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You don’t have to be a farmer to reap the tax benefits of “harvesting” capital gains and losses. This time-tested technique, which often involves securities transactions, still presents unique tax-saving opportunities for investors.
Start with the basic premise that sales of capital assets, such as securities, are taxed under a separate set of rules. Capital gains and losses incurred during the year are used to offset each other. While gains may be taxed at favorable rates, an excess loss can be used to offset up to $3,000 of ordinary income before any remainder is carried over to next year.
The maximum tax rate on net long-term capital gain on sales of assets held longer than one year is only 15 percent for most taxpayers and 20 percent for those in the top ordinary income bracket of 39.6 percent.
But a short-term gain is taxed at ordinary income rates. Even better, for taxpayers in the two lowest tax brackets of 10 percent and 15 percent, the rate is reduced to zero percent. For instance, your child in college might benefit from this virtually unprecedented tax break.
Typically, your year-end strategy will be dictated by a current analysis of your portfolio.
If you’re showing a net gain, you may harvest losses through securities sales. The losses can offset the prior gains, plus up to $3,000 of ordinary income. This is especially advantageous if you have already realized highly taxed short-term gains.
If you’re showing a net loss, you may harvest gains through securities sales. The gains are effectively absorbed by the prior losses. This is especially advantageous if you then realize additional long-term gains.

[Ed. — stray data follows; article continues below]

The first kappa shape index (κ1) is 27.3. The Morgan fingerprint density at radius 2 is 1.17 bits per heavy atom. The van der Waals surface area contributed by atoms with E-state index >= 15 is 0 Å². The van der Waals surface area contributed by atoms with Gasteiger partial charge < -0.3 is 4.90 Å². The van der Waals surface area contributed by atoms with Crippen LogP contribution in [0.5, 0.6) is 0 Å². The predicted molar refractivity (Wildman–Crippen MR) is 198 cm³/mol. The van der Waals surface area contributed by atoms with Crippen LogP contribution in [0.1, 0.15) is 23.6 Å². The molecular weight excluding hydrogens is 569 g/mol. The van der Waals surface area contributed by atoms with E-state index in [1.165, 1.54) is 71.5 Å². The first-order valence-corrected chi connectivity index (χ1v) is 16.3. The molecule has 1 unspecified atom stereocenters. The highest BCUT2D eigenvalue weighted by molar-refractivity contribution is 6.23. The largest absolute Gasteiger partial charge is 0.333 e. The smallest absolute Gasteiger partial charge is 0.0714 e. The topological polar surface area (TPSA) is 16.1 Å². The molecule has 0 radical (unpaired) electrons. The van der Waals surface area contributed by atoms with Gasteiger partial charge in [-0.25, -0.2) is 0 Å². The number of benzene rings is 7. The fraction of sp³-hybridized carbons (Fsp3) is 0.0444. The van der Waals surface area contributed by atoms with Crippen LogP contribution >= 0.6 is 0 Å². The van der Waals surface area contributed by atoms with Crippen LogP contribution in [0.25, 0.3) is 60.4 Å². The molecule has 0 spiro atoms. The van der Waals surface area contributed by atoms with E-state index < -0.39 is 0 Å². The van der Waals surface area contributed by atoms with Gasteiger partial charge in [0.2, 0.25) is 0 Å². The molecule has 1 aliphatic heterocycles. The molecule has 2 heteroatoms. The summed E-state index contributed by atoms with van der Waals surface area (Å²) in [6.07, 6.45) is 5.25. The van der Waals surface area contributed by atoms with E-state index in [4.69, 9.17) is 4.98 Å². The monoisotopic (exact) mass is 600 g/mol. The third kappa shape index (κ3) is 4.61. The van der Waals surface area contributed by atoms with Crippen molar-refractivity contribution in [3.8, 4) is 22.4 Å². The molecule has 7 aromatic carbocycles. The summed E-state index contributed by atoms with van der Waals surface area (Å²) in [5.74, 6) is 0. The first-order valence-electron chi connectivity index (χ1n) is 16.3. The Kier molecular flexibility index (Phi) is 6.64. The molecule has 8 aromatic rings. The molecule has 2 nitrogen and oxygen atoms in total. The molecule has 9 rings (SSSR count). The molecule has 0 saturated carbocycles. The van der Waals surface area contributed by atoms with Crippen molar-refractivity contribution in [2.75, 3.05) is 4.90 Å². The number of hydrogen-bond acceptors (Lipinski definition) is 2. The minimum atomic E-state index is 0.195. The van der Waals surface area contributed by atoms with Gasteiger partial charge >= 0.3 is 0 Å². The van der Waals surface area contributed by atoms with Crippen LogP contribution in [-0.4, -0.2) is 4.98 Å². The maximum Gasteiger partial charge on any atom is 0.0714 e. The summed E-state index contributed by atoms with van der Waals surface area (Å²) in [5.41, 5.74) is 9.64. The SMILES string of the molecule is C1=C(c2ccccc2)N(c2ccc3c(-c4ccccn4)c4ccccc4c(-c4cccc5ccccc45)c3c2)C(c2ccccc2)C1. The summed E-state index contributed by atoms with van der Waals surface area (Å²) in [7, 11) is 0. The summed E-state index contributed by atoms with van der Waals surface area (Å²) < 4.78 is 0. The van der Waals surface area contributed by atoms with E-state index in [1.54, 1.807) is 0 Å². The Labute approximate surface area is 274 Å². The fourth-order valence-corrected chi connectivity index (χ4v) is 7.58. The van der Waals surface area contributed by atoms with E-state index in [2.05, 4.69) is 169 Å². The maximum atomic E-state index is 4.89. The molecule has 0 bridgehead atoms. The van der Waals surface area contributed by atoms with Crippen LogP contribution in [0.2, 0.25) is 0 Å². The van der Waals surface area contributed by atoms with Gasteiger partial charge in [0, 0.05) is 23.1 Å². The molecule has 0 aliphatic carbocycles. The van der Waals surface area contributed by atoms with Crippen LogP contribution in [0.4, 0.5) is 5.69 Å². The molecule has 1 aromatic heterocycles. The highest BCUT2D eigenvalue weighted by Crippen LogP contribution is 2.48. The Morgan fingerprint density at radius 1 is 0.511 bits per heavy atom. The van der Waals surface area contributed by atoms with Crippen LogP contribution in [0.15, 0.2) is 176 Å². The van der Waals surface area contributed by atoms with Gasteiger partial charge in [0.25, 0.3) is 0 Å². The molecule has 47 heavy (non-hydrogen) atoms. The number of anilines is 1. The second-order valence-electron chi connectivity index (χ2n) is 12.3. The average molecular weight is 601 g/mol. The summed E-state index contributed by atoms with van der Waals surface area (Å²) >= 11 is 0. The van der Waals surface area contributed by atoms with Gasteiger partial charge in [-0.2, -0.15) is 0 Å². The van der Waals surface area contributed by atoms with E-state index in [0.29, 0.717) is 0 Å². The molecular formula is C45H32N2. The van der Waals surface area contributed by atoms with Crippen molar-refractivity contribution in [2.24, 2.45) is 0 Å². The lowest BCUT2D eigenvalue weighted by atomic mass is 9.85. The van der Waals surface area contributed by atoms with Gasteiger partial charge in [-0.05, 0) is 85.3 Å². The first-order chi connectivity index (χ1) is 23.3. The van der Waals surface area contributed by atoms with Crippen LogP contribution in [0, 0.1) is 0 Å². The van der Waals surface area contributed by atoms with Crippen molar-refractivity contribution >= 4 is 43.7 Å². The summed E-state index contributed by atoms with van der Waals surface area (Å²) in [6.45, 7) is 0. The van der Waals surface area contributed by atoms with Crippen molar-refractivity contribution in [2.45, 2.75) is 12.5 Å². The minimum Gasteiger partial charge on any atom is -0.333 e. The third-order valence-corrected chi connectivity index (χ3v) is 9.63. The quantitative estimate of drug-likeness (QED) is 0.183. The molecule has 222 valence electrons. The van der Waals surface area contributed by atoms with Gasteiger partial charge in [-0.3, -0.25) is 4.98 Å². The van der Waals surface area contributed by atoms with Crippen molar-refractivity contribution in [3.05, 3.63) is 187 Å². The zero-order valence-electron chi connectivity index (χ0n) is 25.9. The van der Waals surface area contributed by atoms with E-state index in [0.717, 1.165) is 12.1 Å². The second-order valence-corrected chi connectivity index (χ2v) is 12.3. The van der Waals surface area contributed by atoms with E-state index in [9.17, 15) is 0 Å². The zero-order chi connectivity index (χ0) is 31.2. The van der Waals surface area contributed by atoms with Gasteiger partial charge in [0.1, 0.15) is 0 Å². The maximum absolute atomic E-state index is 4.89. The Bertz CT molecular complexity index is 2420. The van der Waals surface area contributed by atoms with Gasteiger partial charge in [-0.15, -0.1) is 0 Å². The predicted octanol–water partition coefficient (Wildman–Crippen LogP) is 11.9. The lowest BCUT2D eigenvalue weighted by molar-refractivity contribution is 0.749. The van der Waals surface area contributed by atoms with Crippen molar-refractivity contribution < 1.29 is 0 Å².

Keep in mind that the zero percent rate for long-term capital gains is also available to investors traditionally in the higher tax brackets to the extent the income falls into the two lowest tax brackets of 10 percent and 15 percent. This could occur in a low-income year.
Don’t ignore other tax considerations. Remember that a 3.8 percent surtax may apply to “net investment income,” including capital gains realized during the year. Also, investors should be wary of the potential impact of the “wash-sale rule.” This rule prohibits you from claiming a current loss if you acquire substantially identical securities within 30 days of a sale of securities.
Fortunately, the wash-sale rule can easily be avoided. For one thing, you can simply wait more than 30 days before buying back the same or similar securities. Alternatively, you can “double up” now by buying more securities and then waiting more than 30 days to sell the original shares.
Taxes aren’t the be-all and end-all in your investment decisions, but they can provide a decisive edge. Advise your clients accordingly.
Ken Berry, Esq., is a nationally known writer and editor specializing in tax, financial, and legal matters. During his long career, he has served as managing editor of a publisher of content-based marketing tools and vice president of an online continuing education company. As a freelance writer, Ken has authored thousands of articles for a...